If you think about society right now, look at all the stress we respond to in our daily life. Traffic, fighting opinions on social media, horror or action-packed movies, news and media reactions, political disagreements, we are constantly triggered by emotional chaos, fear and stress. On top, things like exercise, which is healthy for the body, is also stress and demand on the body.
WE NEED TO SLOW DOWN!
What are the Consequences of Chronic SNS Activation?
Physiologically, this is what people need to understand about the consequences of too much stress on the body. YOU BASICALLY "BURN" OUT OR SECRETE NUTRIENTS THROUGH YOUR URINE.
When under chronic stress, the nutrient calcium doesn't go to it's function, but rather gets secreted through the urine. When cortisone releases, it leads to a dip in calcium absorption and spikes excretion.
Long term nutrient release leads to additional health issues. And when this happens things go south mentally, physically and emotionally. When stressed long term with certain hormones constantly secreting, we crave more comfort food to emotionally fulfill our mental and emotional state. Most of this food lacks nutrients so its a vicious cycle that never ends. The two main hormones released when in the SNS is cortisol and adrenalin (epinephrine).
According to the Stress and Eating Behavior research study posted it states, "Uncontrollable stress changes eating patterns and the salience and consumption of hyperpalatable foods; over time, this could lead to changes in allostatic load and trigger neurobiological adaptations that promote increasingly compulsively behavior. This association may be mediated by alterations in the hypothalamic-pituitary-adrenal (HPA) axis, glucose metabolism, insulin sensitivity, and other appetite-related hormones and hypothalamic neuropeptides. At a neurocircuitry level, chronic stress may affect the mesolimbic dopaminergic system and other brain regions involved in stress/motivation circuits. Together, these may synergistically potentiate reward sensitivity, food preference, and the wanting and seeking of hyperpalatable foods, as well as induce metabolic changes that promote weight and body fat mass. Individual differences in susceptibility to obesity and types of stressors may further moderate this process."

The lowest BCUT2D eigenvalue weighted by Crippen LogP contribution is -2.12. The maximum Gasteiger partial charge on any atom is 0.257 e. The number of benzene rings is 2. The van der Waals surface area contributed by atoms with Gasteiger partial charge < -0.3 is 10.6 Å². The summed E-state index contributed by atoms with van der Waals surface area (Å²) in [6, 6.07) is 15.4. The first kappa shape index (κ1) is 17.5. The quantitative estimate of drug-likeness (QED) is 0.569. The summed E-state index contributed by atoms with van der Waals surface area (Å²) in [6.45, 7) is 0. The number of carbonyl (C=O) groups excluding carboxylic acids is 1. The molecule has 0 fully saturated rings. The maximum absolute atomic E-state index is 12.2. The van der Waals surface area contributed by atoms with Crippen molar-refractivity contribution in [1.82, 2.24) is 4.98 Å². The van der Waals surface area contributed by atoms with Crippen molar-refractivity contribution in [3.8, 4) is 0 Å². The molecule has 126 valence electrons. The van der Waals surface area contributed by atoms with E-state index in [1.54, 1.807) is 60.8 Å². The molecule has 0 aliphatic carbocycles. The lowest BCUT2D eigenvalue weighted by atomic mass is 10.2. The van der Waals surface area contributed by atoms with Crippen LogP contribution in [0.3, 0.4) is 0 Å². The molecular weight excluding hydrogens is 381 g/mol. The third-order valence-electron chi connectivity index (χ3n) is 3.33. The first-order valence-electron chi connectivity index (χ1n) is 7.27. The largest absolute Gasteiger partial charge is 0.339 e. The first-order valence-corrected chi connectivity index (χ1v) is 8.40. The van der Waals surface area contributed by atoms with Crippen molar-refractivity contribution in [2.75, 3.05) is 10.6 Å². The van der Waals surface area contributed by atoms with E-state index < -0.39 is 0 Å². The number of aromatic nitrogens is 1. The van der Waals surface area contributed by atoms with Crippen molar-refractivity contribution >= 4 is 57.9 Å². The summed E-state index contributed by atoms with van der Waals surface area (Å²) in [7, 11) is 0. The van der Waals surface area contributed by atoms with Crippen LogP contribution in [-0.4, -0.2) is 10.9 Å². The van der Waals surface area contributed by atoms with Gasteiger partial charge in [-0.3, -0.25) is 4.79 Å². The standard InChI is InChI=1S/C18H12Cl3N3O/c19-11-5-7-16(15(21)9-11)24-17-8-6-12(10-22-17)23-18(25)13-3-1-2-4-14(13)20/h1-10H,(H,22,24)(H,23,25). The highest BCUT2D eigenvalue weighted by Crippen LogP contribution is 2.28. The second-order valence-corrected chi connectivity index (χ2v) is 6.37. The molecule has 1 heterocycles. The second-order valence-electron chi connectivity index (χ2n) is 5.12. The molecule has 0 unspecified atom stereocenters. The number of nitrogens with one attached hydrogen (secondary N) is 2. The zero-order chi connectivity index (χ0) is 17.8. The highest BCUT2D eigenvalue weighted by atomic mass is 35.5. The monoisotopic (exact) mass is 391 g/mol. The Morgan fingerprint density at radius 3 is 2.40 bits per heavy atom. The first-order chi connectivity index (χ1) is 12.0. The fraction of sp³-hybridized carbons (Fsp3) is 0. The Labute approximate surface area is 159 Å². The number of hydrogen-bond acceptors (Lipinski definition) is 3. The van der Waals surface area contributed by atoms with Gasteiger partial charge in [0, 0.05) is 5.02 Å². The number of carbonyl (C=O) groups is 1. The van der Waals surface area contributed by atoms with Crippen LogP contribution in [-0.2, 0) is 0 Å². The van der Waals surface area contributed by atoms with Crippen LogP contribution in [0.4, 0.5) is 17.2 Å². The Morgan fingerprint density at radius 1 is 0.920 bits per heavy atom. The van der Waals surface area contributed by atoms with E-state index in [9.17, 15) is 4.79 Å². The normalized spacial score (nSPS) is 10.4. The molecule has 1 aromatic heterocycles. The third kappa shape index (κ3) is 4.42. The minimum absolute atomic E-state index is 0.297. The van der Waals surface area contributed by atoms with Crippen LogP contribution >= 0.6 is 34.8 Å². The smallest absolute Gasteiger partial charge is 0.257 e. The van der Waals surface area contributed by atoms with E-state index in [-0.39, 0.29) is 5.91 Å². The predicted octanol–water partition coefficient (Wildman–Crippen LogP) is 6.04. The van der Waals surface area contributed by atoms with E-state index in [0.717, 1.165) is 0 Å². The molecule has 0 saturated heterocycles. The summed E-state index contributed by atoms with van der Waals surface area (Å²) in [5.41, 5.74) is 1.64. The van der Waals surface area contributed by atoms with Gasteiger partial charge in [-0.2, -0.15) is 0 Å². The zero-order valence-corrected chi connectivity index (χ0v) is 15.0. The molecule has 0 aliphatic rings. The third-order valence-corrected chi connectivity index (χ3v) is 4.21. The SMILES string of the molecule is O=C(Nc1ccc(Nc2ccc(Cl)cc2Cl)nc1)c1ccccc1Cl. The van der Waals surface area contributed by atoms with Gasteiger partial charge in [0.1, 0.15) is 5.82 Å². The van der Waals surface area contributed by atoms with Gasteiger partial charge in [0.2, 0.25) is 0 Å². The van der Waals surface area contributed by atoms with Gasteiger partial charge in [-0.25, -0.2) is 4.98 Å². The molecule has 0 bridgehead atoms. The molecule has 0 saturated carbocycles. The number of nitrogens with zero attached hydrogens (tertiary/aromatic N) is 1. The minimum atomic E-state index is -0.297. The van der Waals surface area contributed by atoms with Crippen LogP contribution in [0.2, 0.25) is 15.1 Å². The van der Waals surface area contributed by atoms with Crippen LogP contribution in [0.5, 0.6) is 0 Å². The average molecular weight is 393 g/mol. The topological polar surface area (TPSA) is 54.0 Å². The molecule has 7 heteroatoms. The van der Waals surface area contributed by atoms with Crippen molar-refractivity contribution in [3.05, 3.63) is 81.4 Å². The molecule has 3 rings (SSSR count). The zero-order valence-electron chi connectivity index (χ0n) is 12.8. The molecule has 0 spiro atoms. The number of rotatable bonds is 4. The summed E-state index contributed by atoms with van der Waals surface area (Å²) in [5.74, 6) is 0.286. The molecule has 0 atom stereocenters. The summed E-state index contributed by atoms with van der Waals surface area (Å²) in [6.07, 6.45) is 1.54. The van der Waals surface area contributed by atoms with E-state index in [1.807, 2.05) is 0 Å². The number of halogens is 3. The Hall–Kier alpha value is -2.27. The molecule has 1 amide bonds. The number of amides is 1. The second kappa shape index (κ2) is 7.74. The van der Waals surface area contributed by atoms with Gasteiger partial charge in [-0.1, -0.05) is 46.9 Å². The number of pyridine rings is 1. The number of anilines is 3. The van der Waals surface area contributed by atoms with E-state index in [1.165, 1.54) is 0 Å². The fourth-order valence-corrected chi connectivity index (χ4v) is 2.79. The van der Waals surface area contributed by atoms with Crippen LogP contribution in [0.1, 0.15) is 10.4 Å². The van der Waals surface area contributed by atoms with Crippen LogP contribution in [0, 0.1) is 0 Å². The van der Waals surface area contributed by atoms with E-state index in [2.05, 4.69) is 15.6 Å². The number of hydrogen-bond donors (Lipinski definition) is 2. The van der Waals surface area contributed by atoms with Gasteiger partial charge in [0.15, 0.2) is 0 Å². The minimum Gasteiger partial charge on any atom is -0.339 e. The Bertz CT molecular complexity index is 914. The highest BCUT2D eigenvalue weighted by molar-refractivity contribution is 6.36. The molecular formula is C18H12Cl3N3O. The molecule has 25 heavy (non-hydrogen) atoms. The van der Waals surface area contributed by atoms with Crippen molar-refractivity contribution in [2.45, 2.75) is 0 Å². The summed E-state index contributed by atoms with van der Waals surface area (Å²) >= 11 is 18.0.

Chronic SNS activation will eventually put wear and tear on the body. This can lead to injuries, disease, malnutrition, lack of sleep and impaired judgment. Stress is the main reason for SNS and in today's society, we are bombarded with too much stress, especially now emotional chaos.
We don't feel good about ourselves when under chronic stress. We feel good about ourselves when in homeostasis and living in harmony with the body and mind.
Do you have thoughts to share on the PNS & SNS? If so, please share them in the comments below!
Are you looking for something different for your French lentils? I have been trying reduce food waste and use up the stocked-up pantry items from coronavirus, and decided to try an Indian French lentil dal with spinach.
My goal for this creation was to reduce food waste while boosting immunity with powerful herbs and spices.
French lentils are a form of green lentils that hold their shape better than most lentils, like red lentils that become mushy or lose form after long periods of cooking. The Le Puy lentils are harvested in that region of France and are known to be the most flavorful and maintain the best texture out of all lentil varieties.
The USDA states that one half cup of dried green lentils provides 24g protein, 10g fiber, 80mg calcium, and 4mg iron.
Along with spinach, another green superfood, this meal is packed with macronutrients of healthy carbs, fats and protein. The healthy fat from the coconut is satiating and spinach boosts this meal's nutrient content.